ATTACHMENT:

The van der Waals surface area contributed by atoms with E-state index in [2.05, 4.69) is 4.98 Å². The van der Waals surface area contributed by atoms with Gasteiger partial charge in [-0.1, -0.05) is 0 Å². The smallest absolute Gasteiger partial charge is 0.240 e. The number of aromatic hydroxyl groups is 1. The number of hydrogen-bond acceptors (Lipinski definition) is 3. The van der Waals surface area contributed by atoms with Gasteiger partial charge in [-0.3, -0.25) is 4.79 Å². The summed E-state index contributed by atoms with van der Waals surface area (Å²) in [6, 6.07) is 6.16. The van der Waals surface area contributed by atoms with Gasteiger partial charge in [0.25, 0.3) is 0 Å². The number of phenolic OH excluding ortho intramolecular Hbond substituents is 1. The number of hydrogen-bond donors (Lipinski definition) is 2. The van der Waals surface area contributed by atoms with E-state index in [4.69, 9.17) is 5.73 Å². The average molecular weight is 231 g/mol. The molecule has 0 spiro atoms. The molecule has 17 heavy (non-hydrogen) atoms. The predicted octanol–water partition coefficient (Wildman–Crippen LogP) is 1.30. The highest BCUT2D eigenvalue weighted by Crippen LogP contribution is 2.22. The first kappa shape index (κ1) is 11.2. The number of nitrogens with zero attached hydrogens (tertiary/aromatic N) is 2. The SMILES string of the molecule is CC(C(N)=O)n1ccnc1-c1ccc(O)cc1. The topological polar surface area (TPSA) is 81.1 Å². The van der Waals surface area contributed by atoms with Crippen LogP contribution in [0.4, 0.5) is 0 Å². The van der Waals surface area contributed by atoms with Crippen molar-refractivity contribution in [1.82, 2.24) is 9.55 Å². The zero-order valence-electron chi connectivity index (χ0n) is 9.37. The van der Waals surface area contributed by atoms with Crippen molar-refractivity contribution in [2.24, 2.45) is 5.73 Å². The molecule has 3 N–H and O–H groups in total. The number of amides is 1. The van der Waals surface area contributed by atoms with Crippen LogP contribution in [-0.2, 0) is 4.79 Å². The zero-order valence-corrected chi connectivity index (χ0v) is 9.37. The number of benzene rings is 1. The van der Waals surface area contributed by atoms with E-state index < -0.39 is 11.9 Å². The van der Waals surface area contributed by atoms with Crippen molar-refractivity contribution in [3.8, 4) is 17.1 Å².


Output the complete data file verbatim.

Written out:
The van der Waals surface area contributed by atoms with E-state index in [2.05, 4.69) is 4.98 Å². The van der Waals surface area contributed by atoms with Gasteiger partial charge in [-0.1, -0.05) is 0 Å². The smallest absolute Gasteiger partial charge is 0.240 e. The number of aromatic hydroxyl groups is 1. The number of hydrogen-bond acceptors (Lipinski definition) is 3. The van der Waals surface area contributed by atoms with Gasteiger partial charge in [-0.3, -0.25) is 4.79 Å². The summed E-state index contributed by atoms with van der Waals surface area (Å²) in [6, 6.07) is 6.16. The van der Waals surface area contributed by atoms with Gasteiger partial charge in [0.25, 0.3) is 0 Å². The number of phenolic OH excluding ortho intramolecular Hbond substituents is 1. The number of hydrogen-bond donors (Lipinski definition) is 2. The van der Waals surface area contributed by atoms with E-state index in [4.69, 9.17) is 5.73 Å². The average molecular weight is 231 g/mol. The molecule has 0 spiro atoms. The molecule has 17 heavy (non-hydrogen) atoms. The predicted octanol–water partition coefficient (Wildman–Crippen LogP) is 1.30. The highest BCUT2D eigenvalue weighted by Crippen LogP contribution is 2.22. The first kappa shape index (κ1) is 11.2. The number of nitrogens with zero attached hydrogens (tertiary/aromatic N) is 2. The SMILES string of the molecule is CC(C(N)=O)n1ccnc1-c1ccc(O)cc1. The topological polar surface area (TPSA) is 81.1 Å². The van der Waals surface area contributed by atoms with Crippen LogP contribution in [0.4, 0.5) is 0 Å². The van der Waals surface area contributed by atoms with Crippen molar-refractivity contribution in [1.82, 2.24) is 9.55 Å². The zero-order valence-electron chi connectivity index (χ0n) is 9.37. The van der Waals surface area contributed by atoms with Crippen molar-refractivity contribution in [2.24, 2.45) is 5.73 Å². The molecule has 3 N–H and O–H groups in total. The number of amides is 1. The van der Waals surface area contributed by atoms with Crippen LogP contribution in [-0.2, 0) is 4.79 Å². The zero-order valence-corrected chi connectivity index (χ0v) is 9.37. The number of benzene rings is 1. The van der Waals surface area contributed by atoms with E-state index < -0.39 is 11.9 Å². The van der Waals surface area contributed by atoms with Crippen molar-refractivity contribution in [3.8, 4) is 17.1 Å².